Breathe Deep: The History of Respirators

18 Mar Breathe Deep: The History of Respirators

Throughout history, individuals have needed to deal with air pollution as well as smog, owing to excessive coal use in the residence as well as manufacturing, air pollution from mining and increased emissions from industrial processes. Since the 14th Century, London has been affected by thick smog, which Londoners refer to as “peasoupers.”

Civilizations learned to deal with air pollution by using respirators in different forms whether basic or technologically advanced.

 

Pliny the Elder, Library of Congress [Public domain]

Pliny the Elder, Library of Congress [Public domain]

Pliny the Elder, an inventor in the first century A.D., came up with the idea of using an animal bladder to protect Roman miners from inhaling load oxide dust.  His idea is the very first recorded idea for a respirator.

Other early inventors were composed of Leonardo da Vinci who recommended using a wet woven cloth over the face to protect against the toxic chemicals used in chemical warfare.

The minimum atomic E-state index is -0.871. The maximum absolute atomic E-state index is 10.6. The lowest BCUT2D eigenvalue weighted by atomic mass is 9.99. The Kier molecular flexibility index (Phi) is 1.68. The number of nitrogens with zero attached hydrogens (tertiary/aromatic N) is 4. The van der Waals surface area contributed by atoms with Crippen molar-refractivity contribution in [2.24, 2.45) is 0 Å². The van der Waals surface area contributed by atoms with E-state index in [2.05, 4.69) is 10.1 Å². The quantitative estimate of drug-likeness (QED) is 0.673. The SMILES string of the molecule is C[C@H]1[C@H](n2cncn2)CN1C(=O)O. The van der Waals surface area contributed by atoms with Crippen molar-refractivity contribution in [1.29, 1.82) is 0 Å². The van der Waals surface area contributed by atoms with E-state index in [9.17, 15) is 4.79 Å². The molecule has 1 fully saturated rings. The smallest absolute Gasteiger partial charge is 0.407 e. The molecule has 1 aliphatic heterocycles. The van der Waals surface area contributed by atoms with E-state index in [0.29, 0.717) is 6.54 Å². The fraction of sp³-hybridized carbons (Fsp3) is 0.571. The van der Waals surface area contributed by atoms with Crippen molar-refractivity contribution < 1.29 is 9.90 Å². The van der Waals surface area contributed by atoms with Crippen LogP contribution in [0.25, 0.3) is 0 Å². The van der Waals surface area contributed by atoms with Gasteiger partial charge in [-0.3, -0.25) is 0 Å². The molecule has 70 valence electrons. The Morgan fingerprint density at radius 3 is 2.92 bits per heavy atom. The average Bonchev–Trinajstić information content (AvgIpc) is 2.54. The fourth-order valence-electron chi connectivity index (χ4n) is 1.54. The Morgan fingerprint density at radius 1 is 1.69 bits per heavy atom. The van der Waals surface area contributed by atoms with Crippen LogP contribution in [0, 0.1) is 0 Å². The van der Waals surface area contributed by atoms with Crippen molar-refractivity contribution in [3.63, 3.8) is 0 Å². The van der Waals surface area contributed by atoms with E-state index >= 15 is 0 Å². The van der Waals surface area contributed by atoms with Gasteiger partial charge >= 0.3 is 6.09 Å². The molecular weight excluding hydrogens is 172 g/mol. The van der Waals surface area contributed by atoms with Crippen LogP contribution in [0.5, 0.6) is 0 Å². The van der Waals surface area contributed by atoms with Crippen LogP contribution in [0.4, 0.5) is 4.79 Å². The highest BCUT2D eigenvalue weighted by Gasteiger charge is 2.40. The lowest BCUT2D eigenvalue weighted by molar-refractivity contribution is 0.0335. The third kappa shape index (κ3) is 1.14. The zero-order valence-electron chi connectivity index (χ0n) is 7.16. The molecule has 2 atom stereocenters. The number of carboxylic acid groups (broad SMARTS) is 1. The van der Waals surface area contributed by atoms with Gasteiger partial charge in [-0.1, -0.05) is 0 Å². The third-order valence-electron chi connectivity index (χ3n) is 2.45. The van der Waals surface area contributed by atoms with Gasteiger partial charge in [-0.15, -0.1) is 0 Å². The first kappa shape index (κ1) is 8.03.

Lewis Phectic Haslett invented the Haslett Lung protector which allowed a mouthpiece fitted with two clapper valves that utilized a wool filter to keep out dust.

Expanding on the need for industrial worker’s lungs being protected, inventors offered other solution in the centuries that followed.  The first U.S. patent, US 6529, for an “Inhaler or Lung Protector” was recorded in 1848 and was for the “Haslett Lung Protector” which utilized one-way valves moistened with sheep wool to filter dust.

Inventions are always improving.  In 1879, Hutson Hurd’s design improved on the design of the Haslett Lung protector and invented the design of the cup-shaped mask.  The Hutson Hurd’s H.S. Cover Company manufactured these cup-shaped masks well into the 1970s.

As even more, innovative scientific minds gained interest in air purifying devices, a race occurred to develop respirators that could protect against a broader range of air pollutants, such as hazardous gases.